Syllabus query



Academic Year/course: 2018/19

296 - Degree in Geology

26412 - Continental Palaeontology


Syllabus Information

Academic Year:
2018/19
Subject:
26412 - Continental Palaeontology
Faculty / School:
100 - Facultad de Ciencias
Degree:
296 - Degree in Geology
ECTS:
6.0
Year:
2
Semester:
Second semester
Subject Type:
Compulsory
Module:
---

4.1. Methodological overview

The methodology followed in this course is oriented towards the achievement of the learning objectives. A wide range of teaching and learning tasks are implemented, such as lectures, laboratory sessions and fieldwork.

Continental Paleontology deals with the evolution of life and ecosystems on the continents. This course is intended for students to gain a thorough grounding in the fundamentals of paleontology, and then widen their studies to focus on fossils from continental environments (terrestrial and aquatic). Through lectures, labs, and field observations, we will address topics ranging from fossil preservation to long-term evolution of Life. The course program is designed to enable students to acquire training in the use of fossils in the dating and the environmental reconstruction of continental basins.

4.2. Learning tasks

This course is organized as follows:

  • Lectures (2.5 ECTS). Two fifty-minute sessions per week. To develop the concepts and theoretical foundations of the course. The course covers a general view on taphonomy, vertebrate morphology and phylogeny, plant taxonomy and evolution, palaeoecological, palaeobiogeographical and palaeoclimatological analyses, as well as an overview of the development of life on continents. The course program is designed to enable students to deal with the use of fossils in the dating and the environmental reconstruction of continental basins.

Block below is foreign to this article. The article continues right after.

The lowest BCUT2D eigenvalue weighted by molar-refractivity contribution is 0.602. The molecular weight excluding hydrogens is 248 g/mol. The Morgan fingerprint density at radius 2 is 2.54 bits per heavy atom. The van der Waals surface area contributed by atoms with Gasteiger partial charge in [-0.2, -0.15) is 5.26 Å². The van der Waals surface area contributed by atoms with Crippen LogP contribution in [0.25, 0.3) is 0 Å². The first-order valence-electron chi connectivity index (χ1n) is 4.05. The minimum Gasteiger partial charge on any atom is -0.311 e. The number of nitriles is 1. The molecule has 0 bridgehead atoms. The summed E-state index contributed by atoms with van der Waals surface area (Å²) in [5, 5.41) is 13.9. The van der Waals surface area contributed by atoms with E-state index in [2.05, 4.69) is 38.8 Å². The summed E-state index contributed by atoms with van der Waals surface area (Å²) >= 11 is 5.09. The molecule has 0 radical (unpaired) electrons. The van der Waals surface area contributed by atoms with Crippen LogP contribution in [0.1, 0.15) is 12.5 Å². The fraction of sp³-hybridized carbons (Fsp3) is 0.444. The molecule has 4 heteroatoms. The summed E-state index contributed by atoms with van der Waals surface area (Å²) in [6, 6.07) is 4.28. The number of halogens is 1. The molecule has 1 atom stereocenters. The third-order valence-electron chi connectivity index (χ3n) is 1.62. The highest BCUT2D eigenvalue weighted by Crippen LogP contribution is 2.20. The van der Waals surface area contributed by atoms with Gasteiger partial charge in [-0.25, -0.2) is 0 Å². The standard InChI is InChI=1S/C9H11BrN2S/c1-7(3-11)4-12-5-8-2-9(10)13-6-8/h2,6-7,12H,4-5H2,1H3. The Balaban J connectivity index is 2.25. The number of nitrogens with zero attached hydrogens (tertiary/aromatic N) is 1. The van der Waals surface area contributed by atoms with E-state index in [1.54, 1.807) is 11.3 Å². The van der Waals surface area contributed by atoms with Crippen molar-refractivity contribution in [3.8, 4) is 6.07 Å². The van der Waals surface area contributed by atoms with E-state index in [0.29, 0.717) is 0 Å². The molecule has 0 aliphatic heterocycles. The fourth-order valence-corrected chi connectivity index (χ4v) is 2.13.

• Laboratory sessions (3.1 ECTS). One two-hour session per week. To apply various laboratory work techniques for the preparation and study of plant, invertebrate and vertebrate fossils and for the palaeoecological inference and paleoenvironmental environmental reconstruction of continental basins. Applying the fundamental palaeontology to the continental rocks, students will learn to read the long-term evolution of Life in the continental realms. This encompasses many different geological phenomena, but understanding them requires students to constantly consider four dimensions, on time and length scales. Students will gain hands-on experience with rocks, fossils and field observations, as well as knowledge and skills to assess and apply solutions in their chosen scientific field of study.
  • Fieldwork (0.4 ECTS). One daylong field trip in order to know three outcrops of continental formations (Palaeozoic, Mesozoic and Cainozoic) of the Iberian Range and to address field observations ranging from fossil preservation and classification, vertebrate ichnology, paleoenvironmental reconstruction, strata dating, and long-term evolution of Life. All students are expected to collect field paleontological data and to fill a questionnaire or report on each outcrop that should be given at the end of the trip.
  • Assessment tasks.
    • Theory exam: 50% (to assess the student’s knowledge of the course content, a mark of at least 5 is required of at in 10-scale grading system)
    • Coursework: 50% (Practice session reports, 40%; field trip report 10%)

4.3. Syllabus

This course will address the following topics:

Lectures

  • Topic 1. Life on continental environments (terrestrial and aquatic) and its fossil record.
  • Topic 2. Depositional environments and modes of fossil preservation on continents. Biostratinomic and fossildiagenetic processes affecting vertebrate and plant remains.